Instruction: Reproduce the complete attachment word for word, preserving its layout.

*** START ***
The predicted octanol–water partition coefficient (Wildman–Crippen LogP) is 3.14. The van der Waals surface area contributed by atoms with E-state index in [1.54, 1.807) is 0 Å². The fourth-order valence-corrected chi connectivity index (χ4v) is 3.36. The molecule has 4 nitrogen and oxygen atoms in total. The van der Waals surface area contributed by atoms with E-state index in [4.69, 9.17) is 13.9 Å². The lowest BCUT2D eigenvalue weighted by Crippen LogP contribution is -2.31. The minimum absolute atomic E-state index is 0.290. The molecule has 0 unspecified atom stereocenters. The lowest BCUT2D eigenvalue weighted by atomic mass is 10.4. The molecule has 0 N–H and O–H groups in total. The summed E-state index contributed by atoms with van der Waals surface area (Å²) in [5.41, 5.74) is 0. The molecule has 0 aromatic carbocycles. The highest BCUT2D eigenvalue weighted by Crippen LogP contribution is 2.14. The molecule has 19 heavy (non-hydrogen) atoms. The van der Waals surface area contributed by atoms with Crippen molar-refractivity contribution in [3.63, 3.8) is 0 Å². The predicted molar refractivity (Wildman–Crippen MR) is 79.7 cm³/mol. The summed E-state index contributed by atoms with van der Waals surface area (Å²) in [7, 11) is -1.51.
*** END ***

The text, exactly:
The predicted octanol–water partition coefficient (Wildman–Crippen LogP) is 3.14. The van der Waals surface area contributed by atoms with E-state index in [1.54, 1.807) is 0 Å². The fourth-order valence-corrected chi connectivity index (χ4v) is 3.36. The molecule has 4 nitrogen and oxygen atoms in total. The van der Waals surface area contributed by atoms with E-state index in [4.69, 9.17) is 13.9 Å². The lowest BCUT2D eigenvalue weighted by Crippen LogP contribution is -2.31. The minimum absolute atomic E-state index is 0.290. The molecule has 0 unspecified atom stereocenters. The lowest BCUT2D eigenvalue weighted by atomic mass is 10.4. The molecule has 0 N–H and O–H groups in total. The summed E-state index contributed by atoms with van der Waals surface area (Å²) in [5.41, 5.74) is 0. The molecule has 0 aromatic carbocycles. The highest BCUT2D eigenvalue weighted by Crippen LogP contribution is 2.14. The molecule has 19 heavy (non-hydrogen) atoms. The van der Waals surface area contributed by atoms with Crippen molar-refractivity contribution in [3.63, 3.8) is 0 Å². The predicted molar refractivity (Wildman–Crippen MR) is 79.7 cm³/mol. The summed E-state index contributed by atoms with van der Waals surface area (Å²) in [7, 11) is -1.51.